** Denzel Mims, Baylor
Mims (6-3, 207) ran a 4.5 40-yard dash, did 16 reps at 225 pounds and displayed a 38 ½ inch vertical leap.
He’s a perimeter receiver with great size, good speed and a ridiculous catch radius. He had 66 catches for 1,020 yards (15.5 per catch) and 12 touchdown receptions in 14 starts.
Mims is an excellent red-zone threat given his great size, agility and concentration when the football’s in the air. He is a bit of a long strider and some scouts question whether he can defeat press coverage. He also raises doubts about his ability to beat press coverage.
Mims would be a Day One starter in Green Bay.
** Brandon Aiyuk, Arizona State
Aiyuk (pronounced EYE-yook) is a 6-0, 205-pound athlete who ran a 4.5 40-yard dash, did 11 reps at 225 pounds and posted a superb 40-inch vertical leap at the combine.
A transfer from Sierra College entering the 2018 season, Aiyuk excelled almost immediately as a receiver/return specialist. In 2019, he took another leap that had Arizona State fans giddy.
He caught 65 passes for 1,192 yards (18.3 average) and eight touchdowns. He was also one of the top return specialists in the nation. He is a slick, instinctive pass catcher according to scouts who believe he has star potential with some NFL polishing.
Aiyuk has been criticized for not being more physical and competing with defenders for 50-50 balls. It’s likely he would be the Packers’ No. 3 receiver behind Adams and Allen Lazard to open the season.
His upside could be higher if he gets stronger as he matures. He has tremendous hands, is a ball snatcher and quickly converts from receiver to runner once he catches it.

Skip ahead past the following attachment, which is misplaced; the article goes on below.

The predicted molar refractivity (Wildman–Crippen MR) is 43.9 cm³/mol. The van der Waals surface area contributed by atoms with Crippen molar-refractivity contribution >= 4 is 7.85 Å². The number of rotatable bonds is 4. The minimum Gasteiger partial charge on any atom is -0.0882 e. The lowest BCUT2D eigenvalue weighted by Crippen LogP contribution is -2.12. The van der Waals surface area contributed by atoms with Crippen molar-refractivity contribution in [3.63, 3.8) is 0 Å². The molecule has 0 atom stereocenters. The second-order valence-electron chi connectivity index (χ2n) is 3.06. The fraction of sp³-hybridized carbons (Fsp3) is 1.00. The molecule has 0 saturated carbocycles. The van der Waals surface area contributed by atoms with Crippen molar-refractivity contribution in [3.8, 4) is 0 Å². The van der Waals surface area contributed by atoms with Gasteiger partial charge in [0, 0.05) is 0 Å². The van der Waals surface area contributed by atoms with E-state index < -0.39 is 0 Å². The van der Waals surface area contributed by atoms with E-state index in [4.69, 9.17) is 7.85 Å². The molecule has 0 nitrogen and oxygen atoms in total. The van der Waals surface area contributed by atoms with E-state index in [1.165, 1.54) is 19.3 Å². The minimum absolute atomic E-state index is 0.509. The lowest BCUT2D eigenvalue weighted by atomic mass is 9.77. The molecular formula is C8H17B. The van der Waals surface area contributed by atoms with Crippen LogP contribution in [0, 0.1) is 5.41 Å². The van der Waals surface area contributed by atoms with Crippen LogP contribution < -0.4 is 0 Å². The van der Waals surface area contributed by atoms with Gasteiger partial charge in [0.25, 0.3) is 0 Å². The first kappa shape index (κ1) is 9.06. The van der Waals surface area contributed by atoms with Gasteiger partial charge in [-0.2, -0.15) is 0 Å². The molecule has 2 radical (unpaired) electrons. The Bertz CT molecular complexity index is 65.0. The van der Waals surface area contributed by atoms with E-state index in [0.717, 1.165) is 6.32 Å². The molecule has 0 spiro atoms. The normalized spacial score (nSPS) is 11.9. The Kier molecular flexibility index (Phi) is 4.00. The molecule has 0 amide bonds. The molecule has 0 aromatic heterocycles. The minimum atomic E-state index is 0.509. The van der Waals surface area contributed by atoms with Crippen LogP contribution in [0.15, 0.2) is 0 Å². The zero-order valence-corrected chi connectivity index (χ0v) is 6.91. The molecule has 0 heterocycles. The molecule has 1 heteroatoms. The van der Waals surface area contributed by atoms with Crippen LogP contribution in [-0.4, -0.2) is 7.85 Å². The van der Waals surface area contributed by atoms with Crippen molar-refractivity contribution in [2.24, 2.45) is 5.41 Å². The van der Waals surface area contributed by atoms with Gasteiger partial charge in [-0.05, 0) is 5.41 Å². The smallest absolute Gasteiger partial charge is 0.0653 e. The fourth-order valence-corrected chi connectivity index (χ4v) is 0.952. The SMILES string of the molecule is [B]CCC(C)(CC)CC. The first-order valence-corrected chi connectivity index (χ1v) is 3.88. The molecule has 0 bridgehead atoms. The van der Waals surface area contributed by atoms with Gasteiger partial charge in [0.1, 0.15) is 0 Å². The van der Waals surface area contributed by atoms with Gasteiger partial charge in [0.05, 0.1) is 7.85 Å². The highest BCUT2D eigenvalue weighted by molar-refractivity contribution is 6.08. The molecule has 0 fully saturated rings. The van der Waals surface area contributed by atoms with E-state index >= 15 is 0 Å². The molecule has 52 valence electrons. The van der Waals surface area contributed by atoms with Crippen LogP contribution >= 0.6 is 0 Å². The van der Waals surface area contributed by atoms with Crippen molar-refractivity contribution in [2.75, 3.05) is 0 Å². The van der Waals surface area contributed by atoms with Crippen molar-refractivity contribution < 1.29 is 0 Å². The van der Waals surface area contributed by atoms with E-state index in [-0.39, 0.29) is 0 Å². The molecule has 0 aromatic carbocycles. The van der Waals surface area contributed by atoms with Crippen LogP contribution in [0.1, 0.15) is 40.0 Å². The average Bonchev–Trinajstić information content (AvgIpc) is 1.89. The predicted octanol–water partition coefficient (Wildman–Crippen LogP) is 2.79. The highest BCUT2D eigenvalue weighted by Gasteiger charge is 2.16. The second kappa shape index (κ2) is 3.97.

Aiyuk has the instincts and vision of a running back, which explains why he’d fit into LaFleur’s scheme.
** Laviska Shenault, Colorado
Shenault (6-1, 227) ran a 4.58 at the combine and displayed his strength by banging out 17 reps at 225 pounds.
Shenault (pronounced lu-visk-uh shuh-nault) was a second-team all-conference selection in 2019 after his production dropped. He caught 56 passes for 764 yards, a 13.6 average and four touchdowns.
Some scouts compare him to the NFL’s Sammy Watkins due to his excellent ball skills and physique.
Called a “high end talent” but “not a sure thing” by some scouts, Shenault is a lethal weapon with his combination of strength and agility. However, he needs polish as a route-runner and it’s unclear if he can be a surefire No. 2 starter in the NFL.
I like Shenault’s versatility, power and hands, but I don’t love him.
** Tee Higgins, Clemson
Higgins (6-4, 216) led the Tigers in receiving yards as a junior with 1,167 yards for a 19.8 average and 13 touchdowns. He also finished tied for the Clemson record for touchdowns (27) with NFL stars DeAndre Hopkins and Watkins.
Some compare Higgins to Cincinnati’s A.J. Green. It’s preliminary but possible.
Higgins has excellent body control and ball skills to attack downfield. He is a bit “leggy” off the line but he also uses those long legs to blow past would-be defenders.
His instincts, physical skills and personality suggest he’ll be a very good NFL starter.
Any one of these six receivers would compete to start opposite Adams. They also would represent a significant upgrade to the receiving unit. All the Packers need to do is sit tight at 30 and draft their favorite of the remaining receivers at that point.
It isn’t sexy, but it’s what the Packers need to take the next step.